Image_1_Role of Saccharomyces cerevisiae Nutrient Signaling Pathways During Winemaking: A Phenomics Approach.PDF (229.18 kB)

Image_1_Role of Saccharomyces cerevisiae Nutrient Signaling Pathways During Winemaking: A Phenomics Approach.PDF

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posted on 22.07.2020, 04:14 by Beatriz Vallejo, Emilien Peltier, Victor Garrigós, Emilia Matallana, Philippe Marullo, Agustín Aranda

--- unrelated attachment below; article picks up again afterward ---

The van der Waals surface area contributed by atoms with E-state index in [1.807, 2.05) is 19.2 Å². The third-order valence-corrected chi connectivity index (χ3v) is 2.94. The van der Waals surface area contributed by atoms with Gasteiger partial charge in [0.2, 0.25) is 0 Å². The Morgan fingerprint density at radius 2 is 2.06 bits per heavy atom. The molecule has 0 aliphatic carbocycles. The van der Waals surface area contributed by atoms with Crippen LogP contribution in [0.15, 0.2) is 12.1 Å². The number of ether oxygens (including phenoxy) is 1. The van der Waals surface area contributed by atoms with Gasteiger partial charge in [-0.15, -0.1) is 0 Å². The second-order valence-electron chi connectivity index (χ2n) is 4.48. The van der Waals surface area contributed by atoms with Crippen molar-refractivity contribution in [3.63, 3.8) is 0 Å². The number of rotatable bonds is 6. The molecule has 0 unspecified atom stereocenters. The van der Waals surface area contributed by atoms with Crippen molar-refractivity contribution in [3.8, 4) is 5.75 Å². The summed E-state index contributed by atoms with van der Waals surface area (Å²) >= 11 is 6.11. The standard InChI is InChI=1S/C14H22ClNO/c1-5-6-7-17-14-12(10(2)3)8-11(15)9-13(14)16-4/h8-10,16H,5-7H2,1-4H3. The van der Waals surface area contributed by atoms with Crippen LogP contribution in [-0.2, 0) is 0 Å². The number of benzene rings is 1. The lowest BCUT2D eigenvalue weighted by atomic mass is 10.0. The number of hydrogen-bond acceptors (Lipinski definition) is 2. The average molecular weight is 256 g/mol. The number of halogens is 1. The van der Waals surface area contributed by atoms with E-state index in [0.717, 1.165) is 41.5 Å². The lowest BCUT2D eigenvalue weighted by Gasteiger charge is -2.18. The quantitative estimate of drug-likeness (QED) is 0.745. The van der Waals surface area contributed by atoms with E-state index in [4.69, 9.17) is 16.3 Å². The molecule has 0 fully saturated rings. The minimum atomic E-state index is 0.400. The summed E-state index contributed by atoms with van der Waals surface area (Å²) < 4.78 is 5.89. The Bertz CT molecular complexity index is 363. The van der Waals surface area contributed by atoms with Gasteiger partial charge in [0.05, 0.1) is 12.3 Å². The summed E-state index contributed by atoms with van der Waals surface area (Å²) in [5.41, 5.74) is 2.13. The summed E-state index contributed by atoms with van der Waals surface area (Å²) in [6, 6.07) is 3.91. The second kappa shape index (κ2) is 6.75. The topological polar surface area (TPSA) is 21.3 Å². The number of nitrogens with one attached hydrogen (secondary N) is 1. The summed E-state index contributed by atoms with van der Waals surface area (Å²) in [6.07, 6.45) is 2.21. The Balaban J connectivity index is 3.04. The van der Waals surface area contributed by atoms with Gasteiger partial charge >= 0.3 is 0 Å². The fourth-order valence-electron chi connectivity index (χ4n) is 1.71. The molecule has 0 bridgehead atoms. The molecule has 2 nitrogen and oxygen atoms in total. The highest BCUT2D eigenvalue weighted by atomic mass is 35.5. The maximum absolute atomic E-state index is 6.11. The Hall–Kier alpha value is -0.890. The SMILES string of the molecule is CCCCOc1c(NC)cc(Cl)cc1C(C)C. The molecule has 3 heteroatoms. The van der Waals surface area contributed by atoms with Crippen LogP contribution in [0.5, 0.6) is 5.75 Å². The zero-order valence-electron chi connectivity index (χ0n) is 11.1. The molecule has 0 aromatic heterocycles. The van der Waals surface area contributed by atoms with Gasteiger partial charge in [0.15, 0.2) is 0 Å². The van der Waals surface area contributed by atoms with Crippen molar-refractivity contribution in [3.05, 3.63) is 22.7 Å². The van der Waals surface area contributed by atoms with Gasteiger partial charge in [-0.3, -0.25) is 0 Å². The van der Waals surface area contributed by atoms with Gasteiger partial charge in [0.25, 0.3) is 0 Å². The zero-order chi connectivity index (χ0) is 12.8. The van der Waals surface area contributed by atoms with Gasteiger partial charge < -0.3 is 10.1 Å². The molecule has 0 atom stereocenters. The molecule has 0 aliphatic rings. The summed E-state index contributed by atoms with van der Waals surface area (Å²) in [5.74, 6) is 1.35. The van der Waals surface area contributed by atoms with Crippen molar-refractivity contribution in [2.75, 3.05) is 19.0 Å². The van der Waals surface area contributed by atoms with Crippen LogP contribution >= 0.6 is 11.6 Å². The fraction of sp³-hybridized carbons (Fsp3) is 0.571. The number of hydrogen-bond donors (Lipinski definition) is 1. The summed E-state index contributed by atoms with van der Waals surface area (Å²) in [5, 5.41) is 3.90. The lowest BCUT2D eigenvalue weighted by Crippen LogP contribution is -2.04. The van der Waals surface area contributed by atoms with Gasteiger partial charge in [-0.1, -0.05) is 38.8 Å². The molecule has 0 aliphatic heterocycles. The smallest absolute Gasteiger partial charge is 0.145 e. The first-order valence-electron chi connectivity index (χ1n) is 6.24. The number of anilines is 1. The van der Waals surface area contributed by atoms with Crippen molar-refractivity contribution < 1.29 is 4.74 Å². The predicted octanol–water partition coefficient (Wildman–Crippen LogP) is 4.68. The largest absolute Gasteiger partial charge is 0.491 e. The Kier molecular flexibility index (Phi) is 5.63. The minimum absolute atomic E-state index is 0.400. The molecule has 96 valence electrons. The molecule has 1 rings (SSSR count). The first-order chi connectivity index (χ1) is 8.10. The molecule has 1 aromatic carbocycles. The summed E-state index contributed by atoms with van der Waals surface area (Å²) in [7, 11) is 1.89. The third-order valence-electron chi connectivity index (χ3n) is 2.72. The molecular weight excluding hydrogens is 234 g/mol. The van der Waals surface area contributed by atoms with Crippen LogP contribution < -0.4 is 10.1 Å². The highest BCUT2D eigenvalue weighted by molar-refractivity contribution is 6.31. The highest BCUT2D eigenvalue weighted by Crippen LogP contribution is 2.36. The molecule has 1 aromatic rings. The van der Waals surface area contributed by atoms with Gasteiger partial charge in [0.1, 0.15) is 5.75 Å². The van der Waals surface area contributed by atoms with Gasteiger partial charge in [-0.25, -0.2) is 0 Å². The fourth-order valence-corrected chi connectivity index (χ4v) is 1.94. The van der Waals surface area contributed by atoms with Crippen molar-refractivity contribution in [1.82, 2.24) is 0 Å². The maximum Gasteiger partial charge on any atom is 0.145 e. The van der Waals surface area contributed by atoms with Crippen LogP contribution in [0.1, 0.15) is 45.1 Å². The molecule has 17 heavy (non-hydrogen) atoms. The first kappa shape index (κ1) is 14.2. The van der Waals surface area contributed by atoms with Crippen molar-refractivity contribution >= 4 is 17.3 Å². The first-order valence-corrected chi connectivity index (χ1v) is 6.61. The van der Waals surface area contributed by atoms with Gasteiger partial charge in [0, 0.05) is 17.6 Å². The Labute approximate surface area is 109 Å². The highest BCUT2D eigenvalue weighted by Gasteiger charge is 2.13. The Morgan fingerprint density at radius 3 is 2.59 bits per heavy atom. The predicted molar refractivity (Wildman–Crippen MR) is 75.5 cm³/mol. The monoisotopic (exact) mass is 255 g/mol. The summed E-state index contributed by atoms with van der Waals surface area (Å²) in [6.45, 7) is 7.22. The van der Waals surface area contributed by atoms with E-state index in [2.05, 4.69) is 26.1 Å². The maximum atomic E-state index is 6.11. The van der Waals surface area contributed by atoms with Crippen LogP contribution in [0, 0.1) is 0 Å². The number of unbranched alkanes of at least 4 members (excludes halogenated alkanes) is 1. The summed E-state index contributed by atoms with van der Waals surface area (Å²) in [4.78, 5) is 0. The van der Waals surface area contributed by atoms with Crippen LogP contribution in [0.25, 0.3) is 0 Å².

The ability of the yeast Saccharomyces cerevisiae to adapt to the changing environment of industrial processes lies in the activation and coordination of many molecular pathways. The most relevant ones are nutrient signaling pathways because they control growth and stress response mechanisms as a result of nutrient availability or scarcity and, therefore, leave an ample margin to improve yeast biotechnological performance. A standardized grape juice fermentation assay allowed the analysis of mutants for different elements of many nutrient signaling pathways under different conditions (low/high nitrogen and different oxygenation levels) to allow genetic-environment interactions to be analyzed. The results indicate that the cAMP-dependent PKA pathway is the most relevant regardless of fermentation conditions, while mutations on TOR pathways display an effect that depends on nitrogen availability. The production of metabolites of interest, such as glycerol, acetic acid and pyruvate, is controlled in a coordinated manner by the contribution of several components of different pathways. Ras GTPase Ras2, a stimulator of cAMP production, is a key factor for achieving fermentation, and is also relevant for sensing nitrogen availability. Increasing cAMP concentrations by deleting an enzyme used for its degradation, phosphodiesterase Pde2, proved a good way to increase fermentation kinetics, and offered keys for biotechnological improvement. Surprisingly glucose repression protein kinase Snf1 and Nitrogen Catabolite Repression transcription factor Gln3 are relevant in fermentation, even in the absence of starvation. Gln3 proved essential for respiration in several genetic backgrounds, and its presence is required to achieve full glucose de-repression. Therefore, most pathways sense different types of nutrients and only their coordinated action can ensure successful wine fermentation.

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